Our goal is to raise funds to clothe, feed and shelter vulnerable girls and women and to provide additional years of school of vocational training. For those who have not completed education in the regular school system, the cost is $960 a year for tuition, books and shelter at Journey Home Foundation. Chin Maya just 13 has found a sponsor through JHF for her schooling.
In 2014 you can sponsor one of our 13 shelter residents to live and attend vocational school for a total of $850 for 9 months of training.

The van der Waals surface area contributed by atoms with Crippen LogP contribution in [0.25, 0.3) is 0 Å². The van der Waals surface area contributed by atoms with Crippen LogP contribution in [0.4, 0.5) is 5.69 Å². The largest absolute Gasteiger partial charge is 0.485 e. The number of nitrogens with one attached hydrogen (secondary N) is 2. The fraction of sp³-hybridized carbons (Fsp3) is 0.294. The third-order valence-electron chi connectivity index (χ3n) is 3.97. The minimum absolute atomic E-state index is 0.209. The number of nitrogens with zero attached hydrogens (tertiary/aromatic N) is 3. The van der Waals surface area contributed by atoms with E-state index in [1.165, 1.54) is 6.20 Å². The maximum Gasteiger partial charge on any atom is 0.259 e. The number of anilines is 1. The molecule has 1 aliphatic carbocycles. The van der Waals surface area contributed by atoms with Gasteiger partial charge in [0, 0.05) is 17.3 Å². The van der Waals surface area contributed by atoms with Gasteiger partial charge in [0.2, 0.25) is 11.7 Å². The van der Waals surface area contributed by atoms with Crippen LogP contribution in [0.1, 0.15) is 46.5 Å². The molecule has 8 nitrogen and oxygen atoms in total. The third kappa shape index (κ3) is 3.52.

Any donation will help. Please consider donating now to help one of these girls or women. Consider a monthly contribution or an annual sponsorship. Thank you for your great hearts and your continued support. We will keep you informed.
SPONSORED Pas Maya, age 25 was sponsored for culinary school training and shelter by Jennifer Walker. She has three family members, the parents have passed away. Pas Maya was working as a maid but has elected to join Journey Home Foundation in Nepal for training. UPDATE: Pas Maya Garung has opened her own shop in the village. Thank you for your generous donations!